Boynton Beach Psychotherapist



It can be confusing at times when attempting to seek out counseling or psychotherapy. What do all these initials mean? What type of therapy do you do? Furthermore, there are a lot of misperceptions about what psychotherapy actually is.

Psychotherapy itself is very divergent. There are hundreds of what are referred to as empirically-validated psychotherapies, which means there is evidence showing some level of effectiveness.

In its essence, psychotherapy is about helping you deal with your emotions and how you connect with others. Throughout our history, we have to develop emotional defenses to cope with life and survive. These same defenses that were once resources are now what is causing the majority of our problems.

Let me give you an example to help you understand more clearly what I am referring to. A client comes to me complaining of experiencing depressive symptoms. As we begin to explore what could be the potential cause of them, they report two incidents of being demeaned at work by a supervisor.

The first time they beat themselves up for being ‘stupid,’ and the second time they make excuses for the supervisor. In a healthy individual, this should trigger an appropriate degree of anger. I point out to them, they self-attacked and then rationalized for their supervisor instead of feeling angry. Moreover, I ask if they are aware they did this. Blocking anger and self-attacking is going to lead to low self-worth and feeling depressed.

I know at some point in the person’s life, they had to block anger for a very good reason. Perhaps, they had a shaming or abusive parent, and expressing anger towards them would have triggered abuse or abandonment in some form. In these instances, suppressing one’s anger is a good strategy to avoid these outcomes and maintain attachment to caregivers.

People will often feel shame regarding their emotional defenses. I encourage them to realize they were necessary and effective at the time of their development. Now, however, there continued use is what is causing the problems in their life that bring them to psychotherapy.

The process of psychotherapy is the work of discontinuing the use of one’s emotional defenses and learning how to feel and use one’s core emotions effectively. They are the resources nature has designed to help us cope with the world and construct a meaningful and fulfilling life. For most of us, the environments we were raised in failed to give us adequate skills in this area, and we were forced to start using defenses to deal with life.

In the prior example, I had to help this client start connecting to their healthy anger, which led to confronting their supervisor and eventually finding alternative employment that was more supportive and satisfying. When they were blocked from experiencing their core anger, they were unable to take this action. Feeling our core emotions fully will lead to an effective action for the situation. This is why they developed over time, and what their purpose is.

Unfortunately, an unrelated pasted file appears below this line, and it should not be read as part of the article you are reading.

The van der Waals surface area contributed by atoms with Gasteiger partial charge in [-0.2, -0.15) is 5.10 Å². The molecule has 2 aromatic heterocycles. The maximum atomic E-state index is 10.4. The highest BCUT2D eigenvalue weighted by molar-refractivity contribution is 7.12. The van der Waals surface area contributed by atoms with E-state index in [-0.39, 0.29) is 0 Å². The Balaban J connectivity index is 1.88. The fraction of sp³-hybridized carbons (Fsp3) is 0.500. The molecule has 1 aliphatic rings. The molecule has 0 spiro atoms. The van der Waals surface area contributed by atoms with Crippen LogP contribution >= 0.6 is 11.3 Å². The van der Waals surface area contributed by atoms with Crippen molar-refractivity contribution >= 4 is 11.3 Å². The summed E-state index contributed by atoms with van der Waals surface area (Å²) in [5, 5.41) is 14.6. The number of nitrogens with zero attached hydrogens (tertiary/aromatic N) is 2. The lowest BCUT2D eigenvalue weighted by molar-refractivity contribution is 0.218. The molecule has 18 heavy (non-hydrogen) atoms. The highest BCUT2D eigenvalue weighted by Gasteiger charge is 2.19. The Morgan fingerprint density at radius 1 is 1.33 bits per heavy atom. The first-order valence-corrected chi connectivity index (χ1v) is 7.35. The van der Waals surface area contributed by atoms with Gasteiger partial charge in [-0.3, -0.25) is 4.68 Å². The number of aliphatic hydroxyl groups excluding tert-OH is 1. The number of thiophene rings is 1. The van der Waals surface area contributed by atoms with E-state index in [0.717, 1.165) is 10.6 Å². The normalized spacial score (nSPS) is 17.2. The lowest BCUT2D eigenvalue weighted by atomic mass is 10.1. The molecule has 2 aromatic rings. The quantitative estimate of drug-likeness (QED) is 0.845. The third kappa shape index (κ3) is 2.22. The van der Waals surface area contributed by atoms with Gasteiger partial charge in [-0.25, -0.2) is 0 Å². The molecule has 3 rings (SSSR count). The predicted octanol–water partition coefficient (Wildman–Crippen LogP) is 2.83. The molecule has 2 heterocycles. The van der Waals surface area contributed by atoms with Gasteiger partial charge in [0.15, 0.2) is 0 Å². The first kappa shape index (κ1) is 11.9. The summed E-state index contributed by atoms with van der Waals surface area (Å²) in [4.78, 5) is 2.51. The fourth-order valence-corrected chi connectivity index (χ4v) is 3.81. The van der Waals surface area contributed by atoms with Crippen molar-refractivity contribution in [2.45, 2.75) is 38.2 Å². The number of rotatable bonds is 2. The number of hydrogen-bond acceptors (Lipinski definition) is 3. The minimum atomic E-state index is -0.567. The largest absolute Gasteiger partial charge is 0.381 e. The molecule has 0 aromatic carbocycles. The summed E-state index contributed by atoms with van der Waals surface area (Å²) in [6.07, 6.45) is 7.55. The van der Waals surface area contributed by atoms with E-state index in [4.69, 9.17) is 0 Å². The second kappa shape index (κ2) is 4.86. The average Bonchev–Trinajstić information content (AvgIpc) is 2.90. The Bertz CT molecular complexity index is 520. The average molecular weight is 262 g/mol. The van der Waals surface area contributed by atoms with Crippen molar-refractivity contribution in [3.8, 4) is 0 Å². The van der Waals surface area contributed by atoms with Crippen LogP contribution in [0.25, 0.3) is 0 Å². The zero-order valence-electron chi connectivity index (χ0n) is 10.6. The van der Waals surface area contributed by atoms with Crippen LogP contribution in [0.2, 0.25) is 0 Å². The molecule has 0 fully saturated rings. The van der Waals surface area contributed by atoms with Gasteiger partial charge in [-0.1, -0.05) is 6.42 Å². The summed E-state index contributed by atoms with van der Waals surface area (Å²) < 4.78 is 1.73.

In addition to emotional defenses, many individuals had to develop relational defenses, such as pushing others away to avoid painful loss or feelings of inadequacy. Perhaps, they were abandoned as a child or experienced the loss of someone close to them. Subsequently, they would not allow themselves to deeply connect in another relationship. This protected them from further loss but resulted in continued loss of what they may have experienced relationally.

The process is the same as with emotional defenses: the relinquishment of the relational defense and the full experience of connecting with another. This leads to a much richer and fuller life both relationally and emotionally.

Psychotherapy is not just about overcoming painful feelings or distress symptoms but achieving your full potential as a person in all areas. How good could your life become? The psychotherapist’s role is to provide a safe and supportive relationship from which to achieve these goals. It is very collaborative – something you do together. The relationship needs to be real and authentic or therapy will not work.

As clients begin to achieve their therapeutic goals and gain an increased understanding of the process, they frequently say two things: Wow! I didn’t expect all of this would happen; and everyone should be in here. To this I say a resounding yes.

I love my work as a psychotherapist primarily because of the relationships I get to develop with my clients and the meaningfulness of sharing tremendously intimate moments with them, as well the joy of watching them transform in numerous ways.

Everyone can benefit tremendously from this process in all aspects of their life. Remember, in essence psychotherapy is about helping you learn how to experience and use your core emotions effectively and how to have greater connections with others.

If you have been considering participating in psychotherapy, I encourage you to take the leap. Listen to the words of one of my clients during a Q & A session after a lecture I gave recently. He stated, “My work with John has literally changed my life.” This is the potential good psychotherapy can have. I do not share this to assert that I am so great but to share what is possible for every client who chooses to do this work.

Boynton Beach Psychotherapist

If you are looking for a psychotherapist available for online consultations or a psychotherapist near Boynton Beach Florida open for office visits, please call today 561-468-6464.

Boynton Beach Psychotherapist Office

Boynton Beach Psychotherapist

Boynton Beach Psychotherapist Gateway Counseling Center

1034 Gateway Blvd. #104
Boynton Beach , FL

Phone: (561) 468-6464

Boynton Beach Counseling Center
Gateway Counseling Center
1034 Gateway Blvd. #104
Boynton Beach, FL 33426
Phone: (561) 468-6464
Phone: (561) 678-0036

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